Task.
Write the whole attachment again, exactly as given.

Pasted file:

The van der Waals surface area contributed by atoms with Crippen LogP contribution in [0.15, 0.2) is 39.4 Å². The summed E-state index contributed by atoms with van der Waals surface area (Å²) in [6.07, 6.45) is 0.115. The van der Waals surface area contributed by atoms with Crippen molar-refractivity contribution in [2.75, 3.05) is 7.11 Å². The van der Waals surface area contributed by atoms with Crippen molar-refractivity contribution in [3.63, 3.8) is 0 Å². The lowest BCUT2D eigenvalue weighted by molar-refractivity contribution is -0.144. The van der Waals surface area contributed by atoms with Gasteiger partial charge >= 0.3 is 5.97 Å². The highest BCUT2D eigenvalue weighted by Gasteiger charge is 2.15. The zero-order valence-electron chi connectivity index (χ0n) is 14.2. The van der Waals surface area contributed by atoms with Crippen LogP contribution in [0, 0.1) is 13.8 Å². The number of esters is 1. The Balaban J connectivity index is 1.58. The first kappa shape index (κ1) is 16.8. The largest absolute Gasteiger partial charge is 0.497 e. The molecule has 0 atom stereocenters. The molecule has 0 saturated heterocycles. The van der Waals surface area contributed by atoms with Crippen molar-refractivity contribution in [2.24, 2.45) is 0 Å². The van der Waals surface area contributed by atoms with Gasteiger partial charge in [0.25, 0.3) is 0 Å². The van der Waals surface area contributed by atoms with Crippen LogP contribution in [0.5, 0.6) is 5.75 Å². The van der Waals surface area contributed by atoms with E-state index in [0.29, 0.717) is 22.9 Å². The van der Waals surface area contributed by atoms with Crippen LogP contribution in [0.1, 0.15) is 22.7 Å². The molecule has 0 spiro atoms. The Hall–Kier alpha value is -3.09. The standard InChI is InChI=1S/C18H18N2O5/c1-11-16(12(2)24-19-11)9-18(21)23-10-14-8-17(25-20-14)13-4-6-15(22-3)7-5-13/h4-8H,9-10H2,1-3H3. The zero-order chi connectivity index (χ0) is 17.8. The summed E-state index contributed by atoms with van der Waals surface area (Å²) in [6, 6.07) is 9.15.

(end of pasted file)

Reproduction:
The van der Waals surface area contributed by atoms with Crippen LogP contribution in [0.15, 0.2) is 39.4 Å². The summed E-state index contributed by atoms with van der Waals surface area (Å²) in [6.07, 6.45) is 0.115. The van der Waals surface area contributed by atoms with Crippen molar-refractivity contribution in [2.75, 3.05) is 7.11 Å². The van der Waals surface area contributed by atoms with Crippen molar-refractivity contribution in [3.63, 3.8) is 0 Å². The lowest BCUT2D eigenvalue weighted by molar-refractivity contribution is -0.144. The van der Waals surface area contributed by atoms with Gasteiger partial charge >= 0.3 is 5.97 Å². The highest BCUT2D eigenvalue weighted by Gasteiger charge is 2.15. The zero-order valence-electron chi connectivity index (χ0n) is 14.2. The van der Waals surface area contributed by atoms with Crippen LogP contribution in [0, 0.1) is 13.8 Å². The number of esters is 1. The Balaban J connectivity index is 1.58. The first kappa shape index (κ1) is 16.8. The largest absolute Gasteiger partial charge is 0.497 e. The molecule has 0 atom stereocenters. The molecule has 0 saturated heterocycles. The van der Waals surface area contributed by atoms with Crippen molar-refractivity contribution in [2.24, 2.45) is 0 Å². The van der Waals surface area contributed by atoms with Gasteiger partial charge in [0.25, 0.3) is 0 Å². The van der Waals surface area contributed by atoms with Crippen LogP contribution in [0.5, 0.6) is 5.75 Å². The van der Waals surface area contributed by atoms with E-state index in [0.29, 0.717) is 22.9 Å². The van der Waals surface area contributed by atoms with Crippen LogP contribution in [0.1, 0.15) is 22.7 Å². The molecule has 0 spiro atoms. The Hall–Kier alpha value is -3.09. The standard InChI is InChI=1S/C18H18N2O5/c1-11-16(12(2)24-19-11)9-18(21)23-10-14-8-17(25-20-14)13-4-6-15(22-3)7-5-13/h4-8H,9-10H2,1-3H3. The zero-order chi connectivity index (χ0) is 17.8. The summed E-state index contributed by atoms with van der Waals surface area (Å²) in [6, 6.07) is 9.15.